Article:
So when you think about a DBS, a deep brain stimulator or an RNS, a responsive neurostimulator, technically the US FDA approval is actually for adults, for patients 18 years old and above. We have actually implanted these device in children and even school aged children or a little bit younger. So while the companies will have to kind of stick to compliance and regulatory approvals, there are just human factors.
Where we tailor the treatment that we give to patients in a way where we decide as a whole team along with the family, if we think that there is a good chance of this helping have seizure control, then we actually consider it all together. So from a care team standpoint, there’s good precedent that at my center and actually multiple specialized centers in the country, we are doing cranial stimulation for children.
What is the frequency of DBS and RNS now? How common is it? Is it still considered exploratory or new?
That’s a good question. And I guess it depends on who you ask, right? So it is relatively new, but it has been used for… I guess when you look at the trials and onward, I would say I have seen data that’s at five years and 10 years. I would not call it experimental at this point because there have been trials and studies that are ongoing as well. I would say it would depend on the patient and the family and also your care team.
So I think that the patient and family have to be comfortable with their care team, and there has to be that trust. And also the care team has to be comfortable with what they’re offering. So they have to have that level of experience with the treatments that they’re offering. So it really is a combination of factors, but at a place that is really thinking about being innovative and really just not giving up and not taking, we don’t know or no for an answer.
And having that hope and curiosity to see are there things that we can do to help patients? That’s actually how we get better. And as I told you, when I first trained in this field and when I first started my practice, a lot of these were not actually even available. And now that they’re available, I’ve been lucky to be part of teams and centers that have been among the first to apply these technologies such as laser ablation or putting in responsive neurostimulation into children and doing endoscopic epilepsy surgeries.
And now we actually have quite an accumulated experience where my partners and I probably have one of the largest experiences among pediatric centers. So there is a certain level of comfort and experience to understand what are the tools in our toolbox. We don’t want to offer a tool that we don’t have, and we want to offer the tools that we know, right? That we know what the result is going to be and be able to really look you in the eye and work with families and say, you know what?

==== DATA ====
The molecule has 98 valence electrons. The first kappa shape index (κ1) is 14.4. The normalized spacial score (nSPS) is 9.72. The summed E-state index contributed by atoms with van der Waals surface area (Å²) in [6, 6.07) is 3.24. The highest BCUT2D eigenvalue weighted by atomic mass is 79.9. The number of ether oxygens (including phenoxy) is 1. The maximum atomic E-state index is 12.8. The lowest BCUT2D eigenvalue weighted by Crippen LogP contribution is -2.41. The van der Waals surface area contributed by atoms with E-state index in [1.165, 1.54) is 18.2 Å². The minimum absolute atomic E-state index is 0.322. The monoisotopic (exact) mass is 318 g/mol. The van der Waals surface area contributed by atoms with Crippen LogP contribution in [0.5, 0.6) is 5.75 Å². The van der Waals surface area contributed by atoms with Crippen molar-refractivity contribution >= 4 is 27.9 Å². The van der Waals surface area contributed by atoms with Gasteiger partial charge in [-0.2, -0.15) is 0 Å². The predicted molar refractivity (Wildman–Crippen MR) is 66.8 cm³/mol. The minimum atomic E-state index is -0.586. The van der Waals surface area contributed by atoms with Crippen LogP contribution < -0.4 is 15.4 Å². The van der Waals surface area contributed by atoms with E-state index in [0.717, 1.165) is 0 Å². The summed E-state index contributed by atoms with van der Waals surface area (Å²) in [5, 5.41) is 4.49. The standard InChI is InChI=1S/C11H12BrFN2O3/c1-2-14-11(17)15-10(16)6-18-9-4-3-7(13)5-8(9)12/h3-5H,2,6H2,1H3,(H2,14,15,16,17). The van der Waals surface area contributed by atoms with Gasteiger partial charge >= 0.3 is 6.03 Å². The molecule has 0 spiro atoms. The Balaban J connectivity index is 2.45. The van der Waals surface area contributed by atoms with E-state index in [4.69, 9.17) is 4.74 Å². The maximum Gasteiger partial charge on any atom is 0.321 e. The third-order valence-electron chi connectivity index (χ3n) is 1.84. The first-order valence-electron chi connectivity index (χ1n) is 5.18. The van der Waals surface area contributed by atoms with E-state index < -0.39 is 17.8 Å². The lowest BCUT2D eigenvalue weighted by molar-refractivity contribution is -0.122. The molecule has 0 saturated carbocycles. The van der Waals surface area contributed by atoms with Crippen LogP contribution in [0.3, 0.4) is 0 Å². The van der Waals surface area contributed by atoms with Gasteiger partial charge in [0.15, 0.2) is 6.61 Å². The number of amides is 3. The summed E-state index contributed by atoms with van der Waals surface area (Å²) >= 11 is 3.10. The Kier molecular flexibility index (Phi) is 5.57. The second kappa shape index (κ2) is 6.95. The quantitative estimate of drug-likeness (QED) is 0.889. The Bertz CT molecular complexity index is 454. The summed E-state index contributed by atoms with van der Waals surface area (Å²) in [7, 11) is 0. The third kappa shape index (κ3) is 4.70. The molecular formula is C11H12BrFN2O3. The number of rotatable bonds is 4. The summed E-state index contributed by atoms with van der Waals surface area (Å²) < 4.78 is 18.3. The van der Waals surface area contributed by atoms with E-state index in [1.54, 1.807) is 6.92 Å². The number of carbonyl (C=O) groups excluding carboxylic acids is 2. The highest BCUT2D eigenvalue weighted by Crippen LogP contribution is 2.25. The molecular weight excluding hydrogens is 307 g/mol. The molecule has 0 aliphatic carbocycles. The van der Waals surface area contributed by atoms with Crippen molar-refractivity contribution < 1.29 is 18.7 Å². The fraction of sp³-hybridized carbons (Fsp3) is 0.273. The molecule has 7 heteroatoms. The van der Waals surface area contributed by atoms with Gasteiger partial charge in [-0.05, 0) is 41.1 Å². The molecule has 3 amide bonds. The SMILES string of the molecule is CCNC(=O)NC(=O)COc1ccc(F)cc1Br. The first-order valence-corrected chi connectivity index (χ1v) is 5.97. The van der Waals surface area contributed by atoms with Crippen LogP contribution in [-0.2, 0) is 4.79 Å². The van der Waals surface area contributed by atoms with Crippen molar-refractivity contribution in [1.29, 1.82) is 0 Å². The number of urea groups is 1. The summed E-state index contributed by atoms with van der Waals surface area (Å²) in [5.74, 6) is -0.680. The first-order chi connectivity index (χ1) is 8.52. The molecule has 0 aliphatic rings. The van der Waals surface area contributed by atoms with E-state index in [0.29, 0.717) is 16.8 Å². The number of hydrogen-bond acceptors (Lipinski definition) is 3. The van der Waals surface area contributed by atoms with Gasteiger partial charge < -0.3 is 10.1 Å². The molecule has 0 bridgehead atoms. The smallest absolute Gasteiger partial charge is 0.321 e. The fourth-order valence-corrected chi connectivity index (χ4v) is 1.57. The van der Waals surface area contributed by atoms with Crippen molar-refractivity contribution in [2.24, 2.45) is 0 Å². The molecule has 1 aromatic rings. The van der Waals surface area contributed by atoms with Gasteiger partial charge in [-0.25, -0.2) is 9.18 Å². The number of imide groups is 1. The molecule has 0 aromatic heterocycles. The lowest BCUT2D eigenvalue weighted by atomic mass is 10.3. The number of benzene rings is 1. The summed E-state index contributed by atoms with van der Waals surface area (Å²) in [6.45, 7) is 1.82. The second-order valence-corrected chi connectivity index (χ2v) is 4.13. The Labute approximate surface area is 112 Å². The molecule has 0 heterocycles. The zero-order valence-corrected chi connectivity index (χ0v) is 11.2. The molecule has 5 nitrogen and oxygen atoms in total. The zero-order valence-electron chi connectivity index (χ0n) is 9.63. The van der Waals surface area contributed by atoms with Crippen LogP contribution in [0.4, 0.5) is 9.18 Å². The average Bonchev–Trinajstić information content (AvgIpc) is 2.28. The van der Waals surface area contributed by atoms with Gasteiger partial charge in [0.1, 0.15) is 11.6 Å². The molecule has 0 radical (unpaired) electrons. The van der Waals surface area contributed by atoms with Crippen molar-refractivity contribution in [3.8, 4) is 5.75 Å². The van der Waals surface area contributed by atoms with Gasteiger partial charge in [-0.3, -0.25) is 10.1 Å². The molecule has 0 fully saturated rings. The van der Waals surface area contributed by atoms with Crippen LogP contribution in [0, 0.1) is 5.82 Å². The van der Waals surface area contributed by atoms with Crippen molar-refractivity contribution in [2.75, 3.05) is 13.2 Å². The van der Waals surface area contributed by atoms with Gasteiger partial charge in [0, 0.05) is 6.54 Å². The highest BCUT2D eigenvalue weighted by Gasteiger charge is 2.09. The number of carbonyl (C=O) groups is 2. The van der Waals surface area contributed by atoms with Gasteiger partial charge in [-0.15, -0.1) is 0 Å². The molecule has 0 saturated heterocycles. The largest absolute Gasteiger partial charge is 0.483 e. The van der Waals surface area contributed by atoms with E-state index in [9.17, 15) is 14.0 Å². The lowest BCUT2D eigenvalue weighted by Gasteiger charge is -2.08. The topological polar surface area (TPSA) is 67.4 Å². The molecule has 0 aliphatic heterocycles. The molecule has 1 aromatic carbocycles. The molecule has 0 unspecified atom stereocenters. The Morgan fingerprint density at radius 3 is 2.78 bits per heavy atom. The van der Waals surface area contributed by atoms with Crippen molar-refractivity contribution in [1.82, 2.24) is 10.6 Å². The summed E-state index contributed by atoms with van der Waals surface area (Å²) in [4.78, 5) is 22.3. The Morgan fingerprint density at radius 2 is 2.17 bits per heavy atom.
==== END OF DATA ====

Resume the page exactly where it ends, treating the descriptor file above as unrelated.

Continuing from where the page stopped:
I believe this is going to help. And I know that in my experience I can say that I can do this safely, and I really have that hope of being able to help you. And we need the whole team to do this, and we need to be able to make those choices together.
How long did it take for RJ to recover?
RJ was at Lurie’s for one week and then we went straight over to inpatient rehab at Shirley Ryan for exactly 30 days and then we were home. We did intense PT, OT, and speech three days a week for three hours, one hour each section. And that was for about six months or so. And then we graduated to outpatient PT, OT and speech. And I would definitely say just a word of advice to those who are intense physical therapy, occupational therapy and speech therapy.
Start looking in advance because I know where I’m from, it was a long waiting list. However, like how Dr. Lam said that advocating for your child, I advocated heavily. I searched high and low, I put him on multiple waiting lists and it was first come first serve.
The information contained herein is provided for general information only and does not offer medical advice or recommendations. Individuals should not rely on this information as a substitute for consultations with qualified healthcare professionals who are familiar with individual medical conditions and needs. CURE Epilepsy strongly recommends that care and treatment decisions related to epilepsy and any other medical condition be made in consultation with a patient’s physician or other qualified healthcare professionals who are familiar with the individual’s specific health situation.